DOE Blocks Physicists From Indian Meeting

CHICAGO--The U.S. Department of Energy (DOE) has refused to allow physicists at its national laboratories to travel to a major particle physics conference in India this week, in apparent retaliation for that country's series of nuclear tests last May. At least seven physicists from the Fermi National Accelerator Laboratory and Argonne National Laboratory, both outside Chicago, were denied requests for travel to the 13th Topical Conference on Hadron Collider Physics, which will begin tomorrow at the Tata Institute for Fundamental Research in Mumbai (formerly Bombay).

The decision, which does not affect U.S. university researchers, has sown confusion among physicists and lab officials, who fear they have become pawns in a political chess match. The conference "has nothing to do with weapons," says Daniel Green, a Fermilab physicist who was scheduled to give a talk at the conference. "We never even did this with the Russians at the worst part of the Cold War," adds John Peoples, Fermilab's director. "This is a precedent."

Last summer, DOE decided not to allow Indian physicists from the Tata Institute to continue their collaboration on Fermilab's D0 project, which aims to detect new subatomic particles--even though the Indian government has already contributed half a million dollars' worth of hardware to D0's particle detectors. As a Kafkaesque touch, Peoples says that DOE also ordered him--in writing--to remove the Indian flag from the United Nations-like display in front of Fermilab's main building.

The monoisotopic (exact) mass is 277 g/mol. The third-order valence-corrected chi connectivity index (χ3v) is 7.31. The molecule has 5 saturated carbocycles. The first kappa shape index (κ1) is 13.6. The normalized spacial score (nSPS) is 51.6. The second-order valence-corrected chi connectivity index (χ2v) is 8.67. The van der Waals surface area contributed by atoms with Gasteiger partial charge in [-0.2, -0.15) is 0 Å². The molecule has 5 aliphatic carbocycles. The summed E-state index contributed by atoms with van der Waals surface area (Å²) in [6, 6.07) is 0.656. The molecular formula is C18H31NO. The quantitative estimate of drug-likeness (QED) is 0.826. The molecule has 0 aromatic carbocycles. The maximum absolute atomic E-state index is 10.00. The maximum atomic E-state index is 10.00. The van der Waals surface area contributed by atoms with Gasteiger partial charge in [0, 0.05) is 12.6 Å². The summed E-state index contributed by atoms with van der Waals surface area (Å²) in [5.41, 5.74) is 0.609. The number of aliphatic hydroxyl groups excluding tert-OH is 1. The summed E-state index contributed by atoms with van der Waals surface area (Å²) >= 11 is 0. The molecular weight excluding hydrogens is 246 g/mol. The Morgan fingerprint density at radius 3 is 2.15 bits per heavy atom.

Tata, one of the country's most prestigious scientific institutes, was placed on a list of restricted sites because it conducts joint research with the Bhabha Atomic Research Center, "which is at the heart of India's nuclear weapons program," says an official at the State Department, which made the final decision. "For this reason, we concluded that participation by [DOE] lab scientists in a conference sponsored by the Tata Institute was not appropriate."

"This will alienate the Indian scientific community, which is largely pro-U.S.," says Rajendran Raja, an Indian-born U.S. citizen at Fermilab. "And it'll strengthen the hard-liners in India."